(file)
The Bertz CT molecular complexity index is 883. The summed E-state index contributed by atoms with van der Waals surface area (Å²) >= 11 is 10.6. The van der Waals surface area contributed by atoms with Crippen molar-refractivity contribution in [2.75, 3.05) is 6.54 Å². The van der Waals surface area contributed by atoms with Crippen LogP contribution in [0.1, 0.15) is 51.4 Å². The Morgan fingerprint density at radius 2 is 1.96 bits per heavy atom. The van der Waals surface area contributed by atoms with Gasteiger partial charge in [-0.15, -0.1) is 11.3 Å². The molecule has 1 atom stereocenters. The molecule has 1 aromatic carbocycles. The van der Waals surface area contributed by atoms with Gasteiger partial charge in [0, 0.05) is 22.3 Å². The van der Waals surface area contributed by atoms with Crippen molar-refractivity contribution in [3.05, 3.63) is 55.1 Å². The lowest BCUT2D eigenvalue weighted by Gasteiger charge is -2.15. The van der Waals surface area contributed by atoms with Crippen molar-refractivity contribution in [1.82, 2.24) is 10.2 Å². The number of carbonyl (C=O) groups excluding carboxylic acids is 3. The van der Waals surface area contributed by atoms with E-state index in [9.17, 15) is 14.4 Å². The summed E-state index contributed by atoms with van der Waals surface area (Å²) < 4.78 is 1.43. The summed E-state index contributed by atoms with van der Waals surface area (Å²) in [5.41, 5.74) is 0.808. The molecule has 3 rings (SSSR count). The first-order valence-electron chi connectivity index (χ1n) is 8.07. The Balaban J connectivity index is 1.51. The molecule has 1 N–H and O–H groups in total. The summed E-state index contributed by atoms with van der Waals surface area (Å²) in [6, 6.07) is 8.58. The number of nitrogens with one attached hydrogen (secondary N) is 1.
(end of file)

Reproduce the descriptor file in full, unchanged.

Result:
The Bertz CT molecular complexity index is 883. The summed E-state index contributed by atoms with van der Waals surface area (Å²) >= 11 is 10.6. The van der Waals surface area contributed by atoms with Crippen molar-refractivity contribution in [2.75, 3.05) is 6.54 Å². The van der Waals surface area contributed by atoms with Crippen LogP contribution in [0.1, 0.15) is 51.4 Å². The Morgan fingerprint density at radius 2 is 1.96 bits per heavy atom. The van der Waals surface area contributed by atoms with Gasteiger partial charge in [-0.15, -0.1) is 11.3 Å². The molecule has 1 atom stereocenters. The molecule has 1 aromatic carbocycles. The van der Waals surface area contributed by atoms with Gasteiger partial charge in [0, 0.05) is 22.3 Å². The van der Waals surface area contributed by atoms with Crippen molar-refractivity contribution in [3.05, 3.63) is 55.1 Å². The lowest BCUT2D eigenvalue weighted by Gasteiger charge is -2.15. The van der Waals surface area contributed by atoms with Crippen molar-refractivity contribution in [1.82, 2.24) is 10.2 Å². The number of carbonyl (C=O) groups excluding carboxylic acids is 3. The van der Waals surface area contributed by atoms with E-state index in [9.17, 15) is 14.4 Å². The summed E-state index contributed by atoms with van der Waals surface area (Å²) < 4.78 is 1.43. The summed E-state index contributed by atoms with van der Waals surface area (Å²) in [5.41, 5.74) is 0.808. The molecule has 3 rings (SSSR count). The first-order valence-electron chi connectivity index (χ1n) is 8.07. The Balaban J connectivity index is 1.51. The molecule has 1 N–H and O–H groups in total. The summed E-state index contributed by atoms with van der Waals surface area (Å²) in [6, 6.07) is 8.58. The number of nitrogens with one attached hydrogen (secondary N) is 1.